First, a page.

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Pressures beyond rubies


Alan Wright investigates the biggest ruby porphyroblasts you’re ever likely to see…

Geoscientist 19.11 November 2009

The “Star of Tanzania”Anyone keeping up with the financial pages of the national press recently (and who isn’t these days?) may have been intrigued to read a story about a very large ruby, said to be worth £11million, which was a major “asset” of Wrekin Construction when it went into administration earlier this year. Given an exotic name the “Star of Tanzania” and the huge valuation, it was nonetheless pictured as a large, undistinguished red lump, 13cm across. The valuation was said to be an estimate of the value of gems that might be cut from it. If you wondered how it comes about that large rubies the size and appearance of house-bricks come to be lying about in Tanzania, I will try to explain.

When I was working in the Petrology Lab. of the Tanganyika Geological Survey (1957-60) one of the most interesting investigations John Harpum and I had to make was on a zoisite- corundum rock from the Merkerstein area of Northern Tanganyika. Two very large fragments of ruby are in the collections (fragments of single crystals approx. 13cm x 12cm x 11cm) found in the same localities as the zoisite–corundum rock. It seems highly likely that the “Star of Tanzania” comes from the same deposit.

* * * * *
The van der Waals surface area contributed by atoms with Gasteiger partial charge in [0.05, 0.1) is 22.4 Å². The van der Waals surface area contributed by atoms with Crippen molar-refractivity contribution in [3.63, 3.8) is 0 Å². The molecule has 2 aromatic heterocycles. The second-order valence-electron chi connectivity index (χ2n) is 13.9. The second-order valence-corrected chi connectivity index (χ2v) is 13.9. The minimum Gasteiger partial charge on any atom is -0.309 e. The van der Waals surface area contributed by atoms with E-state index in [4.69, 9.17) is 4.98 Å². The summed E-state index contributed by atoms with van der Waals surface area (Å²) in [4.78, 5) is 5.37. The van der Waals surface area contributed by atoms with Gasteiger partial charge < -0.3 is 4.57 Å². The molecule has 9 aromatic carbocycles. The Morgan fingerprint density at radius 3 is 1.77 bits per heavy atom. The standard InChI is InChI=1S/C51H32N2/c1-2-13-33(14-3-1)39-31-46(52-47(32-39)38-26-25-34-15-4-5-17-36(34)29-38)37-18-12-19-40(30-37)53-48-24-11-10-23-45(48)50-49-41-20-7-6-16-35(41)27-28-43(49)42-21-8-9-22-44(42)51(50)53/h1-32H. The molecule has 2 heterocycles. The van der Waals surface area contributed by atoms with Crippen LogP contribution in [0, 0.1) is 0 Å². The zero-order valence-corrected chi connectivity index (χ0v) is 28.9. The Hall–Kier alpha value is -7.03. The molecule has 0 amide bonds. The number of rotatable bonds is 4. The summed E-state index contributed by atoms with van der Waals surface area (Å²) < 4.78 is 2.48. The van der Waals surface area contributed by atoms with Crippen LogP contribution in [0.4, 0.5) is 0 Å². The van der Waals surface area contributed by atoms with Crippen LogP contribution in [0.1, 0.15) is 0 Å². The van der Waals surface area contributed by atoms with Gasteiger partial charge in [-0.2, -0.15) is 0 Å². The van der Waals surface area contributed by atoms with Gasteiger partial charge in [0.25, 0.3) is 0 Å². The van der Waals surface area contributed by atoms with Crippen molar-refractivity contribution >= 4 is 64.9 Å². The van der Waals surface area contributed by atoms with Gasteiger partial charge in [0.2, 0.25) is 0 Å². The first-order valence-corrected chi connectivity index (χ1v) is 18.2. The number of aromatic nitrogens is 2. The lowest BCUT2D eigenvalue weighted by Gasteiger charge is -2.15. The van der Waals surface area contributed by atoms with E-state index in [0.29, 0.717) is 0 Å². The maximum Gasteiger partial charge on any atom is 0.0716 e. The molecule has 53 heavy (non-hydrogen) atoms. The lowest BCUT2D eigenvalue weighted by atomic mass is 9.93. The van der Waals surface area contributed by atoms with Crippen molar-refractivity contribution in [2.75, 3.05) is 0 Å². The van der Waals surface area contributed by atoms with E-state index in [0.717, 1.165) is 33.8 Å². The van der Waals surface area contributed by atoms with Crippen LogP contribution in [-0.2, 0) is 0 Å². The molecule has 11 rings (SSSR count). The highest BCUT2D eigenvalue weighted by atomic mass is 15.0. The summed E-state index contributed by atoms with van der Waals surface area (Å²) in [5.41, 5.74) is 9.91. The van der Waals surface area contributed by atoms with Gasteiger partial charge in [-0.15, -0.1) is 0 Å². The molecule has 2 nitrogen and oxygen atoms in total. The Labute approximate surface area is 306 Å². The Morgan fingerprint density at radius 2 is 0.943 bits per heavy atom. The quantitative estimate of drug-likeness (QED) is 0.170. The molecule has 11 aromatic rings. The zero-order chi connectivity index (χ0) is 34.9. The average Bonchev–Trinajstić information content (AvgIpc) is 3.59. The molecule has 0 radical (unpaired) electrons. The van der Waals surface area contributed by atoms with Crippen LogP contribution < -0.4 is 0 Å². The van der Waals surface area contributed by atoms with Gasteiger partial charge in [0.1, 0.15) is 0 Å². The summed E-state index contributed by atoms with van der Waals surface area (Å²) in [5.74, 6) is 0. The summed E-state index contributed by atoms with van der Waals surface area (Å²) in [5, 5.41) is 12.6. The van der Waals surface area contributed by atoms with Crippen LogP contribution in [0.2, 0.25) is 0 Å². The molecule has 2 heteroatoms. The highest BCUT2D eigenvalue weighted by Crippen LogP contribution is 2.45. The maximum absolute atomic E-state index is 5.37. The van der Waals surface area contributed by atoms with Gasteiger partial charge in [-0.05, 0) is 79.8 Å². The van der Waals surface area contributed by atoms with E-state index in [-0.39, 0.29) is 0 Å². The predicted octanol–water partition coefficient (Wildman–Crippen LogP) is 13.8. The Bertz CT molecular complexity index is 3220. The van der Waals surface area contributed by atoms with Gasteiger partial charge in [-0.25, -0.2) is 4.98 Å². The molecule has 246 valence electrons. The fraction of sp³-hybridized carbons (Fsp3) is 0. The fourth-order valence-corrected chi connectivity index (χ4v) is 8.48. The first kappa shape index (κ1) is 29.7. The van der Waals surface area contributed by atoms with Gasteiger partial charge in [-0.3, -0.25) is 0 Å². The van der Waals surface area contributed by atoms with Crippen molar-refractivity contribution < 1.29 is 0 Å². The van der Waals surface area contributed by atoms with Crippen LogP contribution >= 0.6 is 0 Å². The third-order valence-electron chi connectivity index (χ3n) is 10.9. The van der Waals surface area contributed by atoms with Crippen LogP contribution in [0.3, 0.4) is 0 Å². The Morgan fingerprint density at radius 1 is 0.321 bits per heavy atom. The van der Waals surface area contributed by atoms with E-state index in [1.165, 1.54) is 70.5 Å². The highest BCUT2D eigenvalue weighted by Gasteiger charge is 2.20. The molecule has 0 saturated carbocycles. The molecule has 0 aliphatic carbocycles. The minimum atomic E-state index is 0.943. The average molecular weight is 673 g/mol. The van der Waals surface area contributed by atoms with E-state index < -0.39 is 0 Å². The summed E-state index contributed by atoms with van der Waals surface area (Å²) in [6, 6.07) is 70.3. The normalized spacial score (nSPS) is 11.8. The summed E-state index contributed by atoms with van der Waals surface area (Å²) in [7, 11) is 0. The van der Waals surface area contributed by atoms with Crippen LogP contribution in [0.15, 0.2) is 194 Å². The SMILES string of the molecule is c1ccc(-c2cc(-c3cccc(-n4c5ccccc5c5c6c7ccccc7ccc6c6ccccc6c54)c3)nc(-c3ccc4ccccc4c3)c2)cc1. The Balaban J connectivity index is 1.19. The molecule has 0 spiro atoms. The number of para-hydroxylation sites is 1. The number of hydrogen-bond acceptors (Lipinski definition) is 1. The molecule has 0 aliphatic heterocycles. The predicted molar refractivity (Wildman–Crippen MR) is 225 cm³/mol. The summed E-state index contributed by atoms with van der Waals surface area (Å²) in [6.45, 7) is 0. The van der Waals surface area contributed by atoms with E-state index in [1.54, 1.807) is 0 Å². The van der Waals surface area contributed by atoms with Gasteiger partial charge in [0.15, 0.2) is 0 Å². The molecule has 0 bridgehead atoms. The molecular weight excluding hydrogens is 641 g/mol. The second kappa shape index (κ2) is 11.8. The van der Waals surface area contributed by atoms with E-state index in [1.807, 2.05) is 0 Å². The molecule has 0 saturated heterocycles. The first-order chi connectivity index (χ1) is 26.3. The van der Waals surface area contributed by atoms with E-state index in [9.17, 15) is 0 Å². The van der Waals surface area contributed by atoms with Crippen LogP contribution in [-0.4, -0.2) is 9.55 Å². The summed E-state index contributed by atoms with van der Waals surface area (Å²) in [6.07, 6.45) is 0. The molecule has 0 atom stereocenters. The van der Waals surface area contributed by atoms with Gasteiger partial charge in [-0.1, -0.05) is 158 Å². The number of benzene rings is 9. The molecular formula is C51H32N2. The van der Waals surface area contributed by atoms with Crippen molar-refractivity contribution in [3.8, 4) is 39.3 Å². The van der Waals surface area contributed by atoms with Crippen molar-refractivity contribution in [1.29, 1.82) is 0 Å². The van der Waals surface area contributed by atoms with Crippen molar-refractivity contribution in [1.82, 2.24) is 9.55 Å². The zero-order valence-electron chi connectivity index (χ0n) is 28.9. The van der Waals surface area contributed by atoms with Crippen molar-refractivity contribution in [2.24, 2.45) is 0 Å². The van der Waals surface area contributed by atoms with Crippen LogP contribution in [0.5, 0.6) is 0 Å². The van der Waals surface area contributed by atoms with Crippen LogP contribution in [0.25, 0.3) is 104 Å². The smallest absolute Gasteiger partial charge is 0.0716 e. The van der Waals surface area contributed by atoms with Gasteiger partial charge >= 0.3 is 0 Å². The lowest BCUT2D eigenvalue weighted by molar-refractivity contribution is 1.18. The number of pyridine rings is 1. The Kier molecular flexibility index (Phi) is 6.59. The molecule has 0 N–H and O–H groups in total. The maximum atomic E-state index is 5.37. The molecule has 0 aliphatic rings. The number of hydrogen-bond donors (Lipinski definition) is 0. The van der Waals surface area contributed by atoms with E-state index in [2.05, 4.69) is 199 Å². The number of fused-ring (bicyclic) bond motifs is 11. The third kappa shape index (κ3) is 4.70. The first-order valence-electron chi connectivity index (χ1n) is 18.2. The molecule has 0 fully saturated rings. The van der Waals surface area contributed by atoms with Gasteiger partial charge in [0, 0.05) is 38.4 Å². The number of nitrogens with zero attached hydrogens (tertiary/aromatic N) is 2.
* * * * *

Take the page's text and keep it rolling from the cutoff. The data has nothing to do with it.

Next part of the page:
So how do such rubies come to be formed? The zoisite-corundum rock is a remarkable deposit, possibly unique to the Merkerstein area (about 50miles WNW of Kilimanjaro) of Tanganyika. Outcrops of the rock are spread over an area of roughly 400sq.miles set in granitic gneisses. Only reconnaissance mapping of the area had been done at that time, but they seem to occur in a series of metamorphosed basic igneous plutonic rocks.

The ruby occurs as euhedral porphyroblasts in a rock made up largely of apple green chromiferous zoisite with a dark green edenitic hornblende. The red colour of the ruby and the green of the zoisite are due to the presence of chromium. The rock had already attracted the attention of mineralogists at the British Museum and the zoisite had been described by P M Game (in 1954). He also noted that the small amounts of plagioclase present were unusually anorthite rich (An97, from its optical properties). I subsequently confirmed this by XRF analysis at Birmingham University, when I analysed the individual minerals in order to determine their trace elements. The chromium contents of the three major minerals, were found to be: ruby 4500ppm; zoisite 2200ppm and hornblende 5500ppm.

We were able to make thin sections of a wide variety of these rocks, and the ruby shows several interesting properties. It quite often had concentric colour zoning and lamellar twinning, gave a red fluorescence under ultraviolet light and, most unusually, was strongly triboluminescent, which is to say it gave a bright red flash when hit with a hammer. Surely not many mineralogists ever come across rubies large enough to try this experiment! (We were forced to hit it with a hammer, to get a fragment for chemical analysis, since corundum is so hard that our normal cutting wheels made very little impression on it). The normal porphyroblasts are still of substantial size and are platy rather than the normal barrel shape. The platy form, though, has nothing to do with the metamorphic foliation as the rubies lie across it at almost any angle.